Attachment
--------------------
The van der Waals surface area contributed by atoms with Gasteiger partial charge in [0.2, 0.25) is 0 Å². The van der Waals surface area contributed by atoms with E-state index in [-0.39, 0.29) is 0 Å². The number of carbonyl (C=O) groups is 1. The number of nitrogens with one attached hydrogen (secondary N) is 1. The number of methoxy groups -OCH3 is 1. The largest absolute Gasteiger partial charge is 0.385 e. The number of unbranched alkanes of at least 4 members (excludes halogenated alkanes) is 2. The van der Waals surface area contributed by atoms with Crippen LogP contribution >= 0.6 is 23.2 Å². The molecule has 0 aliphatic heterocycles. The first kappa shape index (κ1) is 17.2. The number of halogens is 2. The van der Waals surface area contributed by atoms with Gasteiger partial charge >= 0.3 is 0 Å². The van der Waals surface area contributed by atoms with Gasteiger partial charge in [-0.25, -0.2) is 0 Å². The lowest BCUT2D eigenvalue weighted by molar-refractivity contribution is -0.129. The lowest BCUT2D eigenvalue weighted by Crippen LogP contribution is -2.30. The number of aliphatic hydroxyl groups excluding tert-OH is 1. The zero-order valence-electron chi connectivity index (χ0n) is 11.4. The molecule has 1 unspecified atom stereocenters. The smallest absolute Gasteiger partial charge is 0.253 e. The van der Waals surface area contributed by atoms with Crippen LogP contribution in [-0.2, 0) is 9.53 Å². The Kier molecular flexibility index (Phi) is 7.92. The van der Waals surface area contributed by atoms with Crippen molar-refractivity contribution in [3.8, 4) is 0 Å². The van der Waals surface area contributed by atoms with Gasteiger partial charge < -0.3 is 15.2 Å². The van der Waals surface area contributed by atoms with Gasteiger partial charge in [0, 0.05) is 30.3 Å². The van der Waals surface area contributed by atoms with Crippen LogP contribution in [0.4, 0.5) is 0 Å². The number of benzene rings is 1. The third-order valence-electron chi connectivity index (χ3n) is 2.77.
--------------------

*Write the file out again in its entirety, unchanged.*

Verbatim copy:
The van der Waals surface area contributed by atoms with Gasteiger partial charge in [0.2, 0.25) is 0 Å². The van der Waals surface area contributed by atoms with E-state index in [-0.39, 0.29) is 0 Å². The number of carbonyl (C=O) groups is 1. The number of nitrogens with one attached hydrogen (secondary N) is 1. The number of methoxy groups -OCH3 is 1. The largest absolute Gasteiger partial charge is 0.385 e. The number of unbranched alkanes of at least 4 members (excludes halogenated alkanes) is 2. The van der Waals surface area contributed by atoms with Crippen LogP contribution >= 0.6 is 23.2 Å². The molecule has 0 aliphatic heterocycles. The first kappa shape index (κ1) is 17.2. The number of halogens is 2. The van der Waals surface area contributed by atoms with Gasteiger partial charge >= 0.3 is 0 Å². The van der Waals surface area contributed by atoms with Gasteiger partial charge in [-0.25, -0.2) is 0 Å². The lowest BCUT2D eigenvalue weighted by molar-refractivity contribution is -0.129. The lowest BCUT2D eigenvalue weighted by Crippen LogP contribution is -2.30. The number of aliphatic hydroxyl groups excluding tert-OH is 1. The zero-order valence-electron chi connectivity index (χ0n) is 11.4. The molecule has 1 unspecified atom stereocenters. The smallest absolute Gasteiger partial charge is 0.253 e. The van der Waals surface area contributed by atoms with Crippen LogP contribution in [-0.2, 0) is 9.53 Å². The Kier molecular flexibility index (Phi) is 7.92. The van der Waals surface area contributed by atoms with Crippen molar-refractivity contribution in [3.8, 4) is 0 Å². The van der Waals surface area contributed by atoms with Gasteiger partial charge < -0.3 is 15.2 Å². The van der Waals surface area contributed by atoms with Gasteiger partial charge in [0, 0.05) is 30.3 Å². The van der Waals surface area contributed by atoms with Crippen LogP contribution in [0.4, 0.5) is 0 Å². The number of benzene rings is 1. The third-order valence-electron chi connectivity index (χ3n) is 2.77.